San Francisco has long been a symbol for liberalism, for tolerance. In the '60s, free-loving hippies flocked to the Golden Gates to enjoy a little peace, love, and understanding. Sadly, some aren't painting San Francisco with the same gentle brush these days. The city's police department in particular has seen a real sea change in public opinion, and at the center of the storm is their police chief. Under serious pressure from protesters and the mayor's office on Thursday, the police chief stepped down. So why did San Francisco Police Chief Greg Suhr resign?
The final nail in the coffin for Suhr was the fatal shooting of a woman by police in the Bayview District early on Thursday, prompting an activist group called the Frisco 5 to stage a protest. But the writing has been on the wall for much longer than that.
Detractors have been calling for Suhr's resignation for months, with protesters forcing their way into City Hall and staging a 17 day hunger strike to get rid of the police chief. The SFPD has been struggling to maintain its dignity in the wake of a racially charged texting scandal last year, allegedly involving four of its officers, as well as three fatal police-related shootings since December. While Suhr was the one to release the nine pages of racist texts, announcing, "We have nothing to hide, there are the actions of just a few," not everyone agreed.
"These texts evidence a deep culture of racial hatred and animosity against blacks, Latinos, gays, and even South Asians," public defender Jeff Adachi said during a news conference on Tuesday. "It can no longer be said to be an isolated problem."
But will Suhr's resignation really make a difference? Not according to Mayor Edwin Lee, who told the Wall Street Journal, “I just don’t believe that having a different chief automatically gains the kind of groundwork that we are already gaining with the reforms that we have.” San Francisco's NAACP President Reverend Amos Brown agrees with the mayor. “One man did not create this racial bigotry that’s in this department."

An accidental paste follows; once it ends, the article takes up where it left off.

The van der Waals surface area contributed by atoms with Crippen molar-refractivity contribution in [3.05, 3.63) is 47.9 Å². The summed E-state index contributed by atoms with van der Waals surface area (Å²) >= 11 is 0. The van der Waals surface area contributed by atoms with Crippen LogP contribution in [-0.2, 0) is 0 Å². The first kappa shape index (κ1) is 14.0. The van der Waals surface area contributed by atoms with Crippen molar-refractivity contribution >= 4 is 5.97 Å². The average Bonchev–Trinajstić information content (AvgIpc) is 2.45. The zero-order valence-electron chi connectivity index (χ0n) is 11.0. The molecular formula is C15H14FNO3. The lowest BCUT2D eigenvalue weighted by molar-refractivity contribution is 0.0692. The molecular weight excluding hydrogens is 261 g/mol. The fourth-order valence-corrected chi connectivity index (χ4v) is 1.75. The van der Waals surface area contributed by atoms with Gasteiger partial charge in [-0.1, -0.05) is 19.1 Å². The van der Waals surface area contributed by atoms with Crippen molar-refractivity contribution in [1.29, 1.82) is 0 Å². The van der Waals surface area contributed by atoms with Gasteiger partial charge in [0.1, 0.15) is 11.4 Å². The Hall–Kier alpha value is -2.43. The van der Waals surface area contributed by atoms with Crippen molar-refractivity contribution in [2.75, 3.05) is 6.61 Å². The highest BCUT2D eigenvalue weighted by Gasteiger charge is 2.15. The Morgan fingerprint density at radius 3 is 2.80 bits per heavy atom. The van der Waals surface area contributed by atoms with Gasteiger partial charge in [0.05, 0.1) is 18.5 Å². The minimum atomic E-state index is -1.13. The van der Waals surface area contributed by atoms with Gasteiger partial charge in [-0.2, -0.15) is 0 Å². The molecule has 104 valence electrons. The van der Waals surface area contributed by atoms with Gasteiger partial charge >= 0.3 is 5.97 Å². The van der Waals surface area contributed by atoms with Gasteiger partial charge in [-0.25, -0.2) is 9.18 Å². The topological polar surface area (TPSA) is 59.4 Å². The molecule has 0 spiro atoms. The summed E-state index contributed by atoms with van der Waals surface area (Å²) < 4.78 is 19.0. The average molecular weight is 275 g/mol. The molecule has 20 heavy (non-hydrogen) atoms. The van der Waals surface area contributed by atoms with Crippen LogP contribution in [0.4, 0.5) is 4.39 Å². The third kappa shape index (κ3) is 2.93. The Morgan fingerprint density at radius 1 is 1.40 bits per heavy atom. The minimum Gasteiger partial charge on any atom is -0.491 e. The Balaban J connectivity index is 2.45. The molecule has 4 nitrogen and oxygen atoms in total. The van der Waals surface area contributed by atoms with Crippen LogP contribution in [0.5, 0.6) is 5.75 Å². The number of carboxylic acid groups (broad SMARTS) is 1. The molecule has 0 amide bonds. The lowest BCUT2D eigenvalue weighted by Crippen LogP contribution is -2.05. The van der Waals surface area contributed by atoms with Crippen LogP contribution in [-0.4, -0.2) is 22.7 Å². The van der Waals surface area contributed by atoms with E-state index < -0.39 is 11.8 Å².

Certainly, Suhr seemed to be making very real efforts to effect change in the SFPD. After officers shot 26-year-old black man Mario Woods in December (six of the wounds were allegedly in his back), Suhr requested a review by the Justice Department’s Office of Community Oriented Policing Services. He also fired several officers who were involved in the aforementioned 14-person texting scandal last year, when the N-word was repeatedly used and black people were compared to "a pack of wild dogs."
While Lee once stood by Suhr, Thursday's alleged shooting (which was caught on video by bystanders) saw him changing his tune. The mayor told reporters in a press conference at City Hall,
I have previously expressed confidence in Chief Suhr because I know he agrees with and understands the need for reform. But following this morning's officer-involved shooting and my meeting with Chief Suhr this afternoon, today I have arrived at a different conclusion to the question of how best to move forward.
Suhr was noticeably absent. Deputy Police Chief Toney Chaplin will serve as acting police chief in Suhr's absence.
It's all been a whirlwind in San Francisco of late. One can only hope that Suhr's resignation will start to contain what has clearly become a serious issue in the city of love and peace.